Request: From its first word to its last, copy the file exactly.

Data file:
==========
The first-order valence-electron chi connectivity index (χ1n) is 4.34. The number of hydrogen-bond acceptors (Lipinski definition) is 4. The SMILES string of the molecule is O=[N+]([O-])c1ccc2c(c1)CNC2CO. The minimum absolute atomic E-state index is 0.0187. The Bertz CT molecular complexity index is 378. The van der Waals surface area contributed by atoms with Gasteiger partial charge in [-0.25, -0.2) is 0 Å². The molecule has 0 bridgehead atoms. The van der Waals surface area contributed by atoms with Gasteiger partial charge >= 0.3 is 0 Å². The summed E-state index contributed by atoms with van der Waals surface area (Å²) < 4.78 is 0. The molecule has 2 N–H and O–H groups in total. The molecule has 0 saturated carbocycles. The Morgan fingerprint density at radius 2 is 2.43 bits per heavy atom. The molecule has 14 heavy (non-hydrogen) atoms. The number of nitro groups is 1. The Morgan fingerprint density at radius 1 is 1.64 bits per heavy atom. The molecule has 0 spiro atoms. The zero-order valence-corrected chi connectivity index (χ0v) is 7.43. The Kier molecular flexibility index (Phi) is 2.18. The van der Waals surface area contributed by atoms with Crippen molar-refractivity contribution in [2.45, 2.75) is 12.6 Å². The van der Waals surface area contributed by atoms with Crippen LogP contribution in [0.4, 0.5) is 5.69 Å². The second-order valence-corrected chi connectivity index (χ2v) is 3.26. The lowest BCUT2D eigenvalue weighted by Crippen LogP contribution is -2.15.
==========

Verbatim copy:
The first-order valence-electron chi connectivity index (χ1n) is 4.34. The number of hydrogen-bond acceptors (Lipinski definition) is 4. The SMILES string of the molecule is O=[N+]([O-])c1ccc2c(c1)CNC2CO. The minimum absolute atomic E-state index is 0.0187. The Bertz CT molecular complexity index is 378. The van der Waals surface area contributed by atoms with Gasteiger partial charge in [-0.25, -0.2) is 0 Å². The molecule has 0 bridgehead atoms. The van der Waals surface area contributed by atoms with Gasteiger partial charge >= 0.3 is 0 Å². The summed E-state index contributed by atoms with van der Waals surface area (Å²) < 4.78 is 0. The molecule has 2 N–H and O–H groups in total. The molecule has 0 saturated carbocycles. The Morgan fingerprint density at radius 2 is 2.43 bits per heavy atom. The molecule has 14 heavy (non-hydrogen) atoms. The number of nitro groups is 1. The Morgan fingerprint density at radius 1 is 1.64 bits per heavy atom. The molecule has 0 spiro atoms. The zero-order valence-corrected chi connectivity index (χ0v) is 7.43. The Kier molecular flexibility index (Phi) is 2.18. The van der Waals surface area contributed by atoms with Crippen molar-refractivity contribution in [2.45, 2.75) is 12.6 Å². The van der Waals surface area contributed by atoms with Crippen LogP contribution in [0.4, 0.5) is 5.69 Å². The second-order valence-corrected chi connectivity index (χ2v) is 3.26. The lowest BCUT2D eigenvalue weighted by Crippen LogP contribution is -2.15.